It is, very Tim Burton like story aswell
I liked it well enough, but it felt like a short story fluffed and extended to novel/la length. It didn't need to be 146 pages.

Reading The Haunting of Hill House now and liking it quite a bit. This one feels much richer than Castle.

I had only read Jackson's short stories before, so it's interesting to have a go at her longer work. I think I'll tackle Life Among the Savages next.

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#170

Post by funkybusiness » June 21st, 2015, 6:38 am

Leopardi on Jun 20 2015, 10:07:51 PM wrote:We should go on a road trip and write 'No thanks' across Canada. This needs to be done.
if not for the image, that would've gone straight in the signature. solid gold.

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#171

Post by Nuclearplanet » June 21st, 2015, 11:49 pm

reading Charlie & The Chocolate Factory :D read it when I was around 12, it's still such a fun read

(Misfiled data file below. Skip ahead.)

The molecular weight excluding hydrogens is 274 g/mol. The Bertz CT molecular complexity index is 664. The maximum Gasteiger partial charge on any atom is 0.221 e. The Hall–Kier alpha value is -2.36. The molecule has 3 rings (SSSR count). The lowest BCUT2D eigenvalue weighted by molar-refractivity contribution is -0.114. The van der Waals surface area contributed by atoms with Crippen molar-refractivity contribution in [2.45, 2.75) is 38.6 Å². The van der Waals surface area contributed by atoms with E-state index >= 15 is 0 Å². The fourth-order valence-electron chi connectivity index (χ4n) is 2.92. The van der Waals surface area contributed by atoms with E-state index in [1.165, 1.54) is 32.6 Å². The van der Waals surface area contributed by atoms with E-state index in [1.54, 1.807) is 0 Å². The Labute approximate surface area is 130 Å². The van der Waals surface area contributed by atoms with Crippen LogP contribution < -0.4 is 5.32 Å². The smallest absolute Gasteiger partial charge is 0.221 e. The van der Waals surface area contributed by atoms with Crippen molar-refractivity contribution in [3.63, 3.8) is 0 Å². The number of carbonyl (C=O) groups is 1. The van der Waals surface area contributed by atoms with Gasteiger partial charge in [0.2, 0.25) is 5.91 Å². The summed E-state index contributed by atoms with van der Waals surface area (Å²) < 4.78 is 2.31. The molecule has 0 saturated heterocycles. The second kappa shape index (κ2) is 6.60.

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#172

Post by Nuclearplanet » June 21st, 2015, 11:51 pm

sebby on Jun 20 2015, 11:47:21 PM wrote:
Nuclearplanet on Jun 16 2015, 01:10:29 PM wrote:
sebby on Jun 12 2015, 08:03:22 PM wrote:Looks interesting. I'll give it a read this weekend.
It is, very Tim Burton like story aswell
I liked it well enough, but it felt like a short story fluffed and extended to novel/la length. It didn't need to be 146 pages.

Reading The Haunting of Hill House now and liking it quite a bit. This one feels much richer than Castle.

I had only read Jackson's short stories before, so it's interesting to have a go at her longer work. I think I'll tackle Life Among the Savages next.
I actually learned about Shirley Jackson through the film Set Fire To The Stars, she really seemed like an interesting and eccentric character, read the books and really plays up how Shirley Henderson played her in the film.